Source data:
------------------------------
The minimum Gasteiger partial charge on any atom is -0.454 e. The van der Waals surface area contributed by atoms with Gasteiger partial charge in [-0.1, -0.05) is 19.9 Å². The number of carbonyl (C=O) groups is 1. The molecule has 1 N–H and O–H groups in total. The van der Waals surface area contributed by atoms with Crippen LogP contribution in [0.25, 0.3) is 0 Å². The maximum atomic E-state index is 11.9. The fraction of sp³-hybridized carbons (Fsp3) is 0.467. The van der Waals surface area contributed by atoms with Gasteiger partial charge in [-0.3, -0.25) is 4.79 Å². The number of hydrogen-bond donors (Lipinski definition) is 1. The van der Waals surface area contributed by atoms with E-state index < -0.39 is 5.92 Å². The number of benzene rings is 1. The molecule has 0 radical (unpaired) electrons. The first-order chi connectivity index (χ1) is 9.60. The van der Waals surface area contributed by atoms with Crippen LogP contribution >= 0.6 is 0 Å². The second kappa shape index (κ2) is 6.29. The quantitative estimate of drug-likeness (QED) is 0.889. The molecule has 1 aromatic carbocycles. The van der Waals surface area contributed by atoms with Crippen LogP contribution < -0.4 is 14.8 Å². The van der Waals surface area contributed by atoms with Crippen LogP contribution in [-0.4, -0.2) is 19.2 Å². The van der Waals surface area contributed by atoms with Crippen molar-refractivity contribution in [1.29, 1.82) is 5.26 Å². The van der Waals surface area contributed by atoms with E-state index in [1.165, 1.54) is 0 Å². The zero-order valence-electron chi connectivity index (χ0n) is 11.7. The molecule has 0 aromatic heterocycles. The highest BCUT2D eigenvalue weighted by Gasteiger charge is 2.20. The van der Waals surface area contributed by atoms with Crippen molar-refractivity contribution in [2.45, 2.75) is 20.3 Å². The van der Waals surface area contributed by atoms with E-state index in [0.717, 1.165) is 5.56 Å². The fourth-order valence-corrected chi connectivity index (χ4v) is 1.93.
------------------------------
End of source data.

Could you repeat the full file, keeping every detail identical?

The minimum Gasteiger partial charge on any atom is -0.454 e. The van der Waals surface area contributed by atoms with Gasteiger partial charge in [-0.1, -0.05) is 19.9 Å². The number of carbonyl (C=O) groups is 1. The molecule has 1 N–H and O–H groups in total. The van der Waals surface area contributed by atoms with Crippen LogP contribution in [0.25, 0.3) is 0 Å². The maximum atomic E-state index is 11.9. The fraction of sp³-hybridized carbons (Fsp3) is 0.467. The van der Waals surface area contributed by atoms with Gasteiger partial charge in [-0.3, -0.25) is 4.79 Å². The number of hydrogen-bond donors (Lipinski definition) is 1. The van der Waals surface area contributed by atoms with E-state index < -0.39 is 5.92 Å². The number of benzene rings is 1. The molecule has 0 radical (unpaired) electrons. The first-order chi connectivity index (χ1) is 9.60. The van der Waals surface area contributed by atoms with Crippen LogP contribution >= 0.6 is 0 Å². The second kappa shape index (κ2) is 6.29. The quantitative estimate of drug-likeness (QED) is 0.889. The molecule has 1 aromatic carbocycles. The van der Waals surface area contributed by atoms with Crippen LogP contribution < -0.4 is 14.8 Å². The van der Waals surface area contributed by atoms with Crippen LogP contribution in [-0.4, -0.2) is 19.2 Å². The van der Waals surface area contributed by atoms with Crippen molar-refractivity contribution in [1.29, 1.82) is 5.26 Å². The van der Waals surface area contributed by atoms with E-state index in [1.165, 1.54) is 0 Å². The zero-order valence-electron chi connectivity index (χ0n) is 11.7. The molecule has 0 aromatic heterocycles. The highest BCUT2D eigenvalue weighted by Gasteiger charge is 2.20. The van der Waals surface area contributed by atoms with Crippen molar-refractivity contribution in [2.45, 2.75) is 20.3 Å². The van der Waals surface area contributed by atoms with E-state index in [0.717, 1.165) is 5.56 Å². The fourth-order valence-corrected chi connectivity index (χ4v) is 1.93.